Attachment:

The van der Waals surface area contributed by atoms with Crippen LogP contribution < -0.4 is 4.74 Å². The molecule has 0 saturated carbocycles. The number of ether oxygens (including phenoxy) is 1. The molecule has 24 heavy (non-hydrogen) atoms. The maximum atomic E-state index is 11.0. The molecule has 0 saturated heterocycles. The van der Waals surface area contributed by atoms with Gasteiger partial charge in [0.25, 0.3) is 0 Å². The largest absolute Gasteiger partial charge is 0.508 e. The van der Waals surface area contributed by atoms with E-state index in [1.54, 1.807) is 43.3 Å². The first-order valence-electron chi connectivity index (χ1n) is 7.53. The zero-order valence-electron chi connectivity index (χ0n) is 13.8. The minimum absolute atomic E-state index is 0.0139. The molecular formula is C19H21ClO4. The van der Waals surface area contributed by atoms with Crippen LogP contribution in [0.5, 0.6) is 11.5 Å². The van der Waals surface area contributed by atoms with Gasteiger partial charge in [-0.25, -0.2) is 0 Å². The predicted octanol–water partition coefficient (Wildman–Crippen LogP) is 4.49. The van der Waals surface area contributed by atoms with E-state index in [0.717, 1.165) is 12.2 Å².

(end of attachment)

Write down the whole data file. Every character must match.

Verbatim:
The van der Waals surface area contributed by atoms with Crippen LogP contribution < -0.4 is 4.74 Å². The molecule has 0 saturated carbocycles. The number of ether oxygens (including phenoxy) is 1. The molecule has 24 heavy (non-hydrogen) atoms. The maximum atomic E-state index is 11.0. The molecule has 0 saturated heterocycles. The van der Waals surface area contributed by atoms with Gasteiger partial charge in [0.25, 0.3) is 0 Å². The largest absolute Gasteiger partial charge is 0.508 e. The van der Waals surface area contributed by atoms with E-state index in [1.54, 1.807) is 43.3 Å². The first-order valence-electron chi connectivity index (χ1n) is 7.53. The zero-order valence-electron chi connectivity index (χ0n) is 13.8. The minimum absolute atomic E-state index is 0.0139. The molecular formula is C19H21ClO4. The van der Waals surface area contributed by atoms with Crippen LogP contribution in [0.5, 0.6) is 11.5 Å². The van der Waals surface area contributed by atoms with Gasteiger partial charge in [-0.25, -0.2) is 0 Å². The predicted octanol–water partition coefficient (Wildman–Crippen LogP) is 4.49. The van der Waals surface area contributed by atoms with E-state index in [0.717, 1.165) is 12.2 Å².